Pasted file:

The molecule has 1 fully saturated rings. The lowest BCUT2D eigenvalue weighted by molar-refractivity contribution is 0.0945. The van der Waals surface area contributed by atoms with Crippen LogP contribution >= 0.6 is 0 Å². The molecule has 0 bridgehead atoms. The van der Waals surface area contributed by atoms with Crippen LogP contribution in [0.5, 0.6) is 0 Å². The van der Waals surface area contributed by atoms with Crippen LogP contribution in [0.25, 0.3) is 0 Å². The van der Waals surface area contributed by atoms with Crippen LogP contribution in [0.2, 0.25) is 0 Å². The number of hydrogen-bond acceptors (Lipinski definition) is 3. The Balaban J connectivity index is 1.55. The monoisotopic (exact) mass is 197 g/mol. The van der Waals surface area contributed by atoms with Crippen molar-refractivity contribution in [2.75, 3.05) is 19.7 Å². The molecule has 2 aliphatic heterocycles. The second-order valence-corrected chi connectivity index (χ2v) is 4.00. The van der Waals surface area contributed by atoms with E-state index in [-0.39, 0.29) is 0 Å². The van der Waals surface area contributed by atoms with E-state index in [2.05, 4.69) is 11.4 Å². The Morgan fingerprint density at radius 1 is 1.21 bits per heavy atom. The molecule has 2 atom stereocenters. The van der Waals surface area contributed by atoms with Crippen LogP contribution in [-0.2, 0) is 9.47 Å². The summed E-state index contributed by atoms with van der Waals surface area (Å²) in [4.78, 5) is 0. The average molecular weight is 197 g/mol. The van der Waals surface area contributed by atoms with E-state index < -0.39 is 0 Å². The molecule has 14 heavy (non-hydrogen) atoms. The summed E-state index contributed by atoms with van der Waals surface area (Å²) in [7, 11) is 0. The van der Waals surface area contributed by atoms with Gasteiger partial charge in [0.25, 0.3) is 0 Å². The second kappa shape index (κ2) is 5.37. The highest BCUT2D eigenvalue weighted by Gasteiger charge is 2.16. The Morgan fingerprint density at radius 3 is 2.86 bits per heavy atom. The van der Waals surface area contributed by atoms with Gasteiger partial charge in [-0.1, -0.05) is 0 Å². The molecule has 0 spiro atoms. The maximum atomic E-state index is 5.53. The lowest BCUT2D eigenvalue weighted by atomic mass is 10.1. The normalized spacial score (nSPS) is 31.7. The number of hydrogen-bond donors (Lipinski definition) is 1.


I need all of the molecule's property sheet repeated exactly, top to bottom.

The molecule has 1 fully saturated rings. The lowest BCUT2D eigenvalue weighted by molar-refractivity contribution is 0.0945. The van der Waals surface area contributed by atoms with Crippen LogP contribution >= 0.6 is 0 Å². The molecule has 0 bridgehead atoms. The van der Waals surface area contributed by atoms with Crippen LogP contribution in [0.5, 0.6) is 0 Å². The van der Waals surface area contributed by atoms with Crippen LogP contribution in [0.25, 0.3) is 0 Å². The van der Waals surface area contributed by atoms with Crippen LogP contribution in [0.2, 0.25) is 0 Å². The number of hydrogen-bond acceptors (Lipinski definition) is 3. The Balaban J connectivity index is 1.55. The monoisotopic (exact) mass is 197 g/mol. The van der Waals surface area contributed by atoms with Crippen molar-refractivity contribution in [2.75, 3.05) is 19.7 Å². The molecule has 2 aliphatic heterocycles. The second-order valence-corrected chi connectivity index (χ2v) is 4.00. The van der Waals surface area contributed by atoms with E-state index in [-0.39, 0.29) is 0 Å². The van der Waals surface area contributed by atoms with E-state index in [2.05, 4.69) is 11.4 Å². The Morgan fingerprint density at radius 1 is 1.21 bits per heavy atom. The molecule has 2 atom stereocenters. The van der Waals surface area contributed by atoms with Crippen LogP contribution in [-0.2, 0) is 9.47 Å². The summed E-state index contributed by atoms with van der Waals surface area (Å²) in [4.78, 5) is 0. The average molecular weight is 197 g/mol. The van der Waals surface area contributed by atoms with E-state index < -0.39 is 0 Å². The molecule has 14 heavy (non-hydrogen) atoms. The summed E-state index contributed by atoms with van der Waals surface area (Å²) in [7, 11) is 0. The van der Waals surface area contributed by atoms with Gasteiger partial charge in [0.25, 0.3) is 0 Å². The second kappa shape index (κ2) is 5.37. The highest BCUT2D eigenvalue weighted by Gasteiger charge is 2.16. The Morgan fingerprint density at radius 3 is 2.86 bits per heavy atom. The van der Waals surface area contributed by atoms with Gasteiger partial charge in [-0.1, -0.05) is 0 Å². The molecule has 0 spiro atoms. The maximum atomic E-state index is 5.53. The lowest BCUT2D eigenvalue weighted by atomic mass is 10.1. The normalized spacial score (nSPS) is 31.7. The number of hydrogen-bond donors (Lipinski definition) is 1.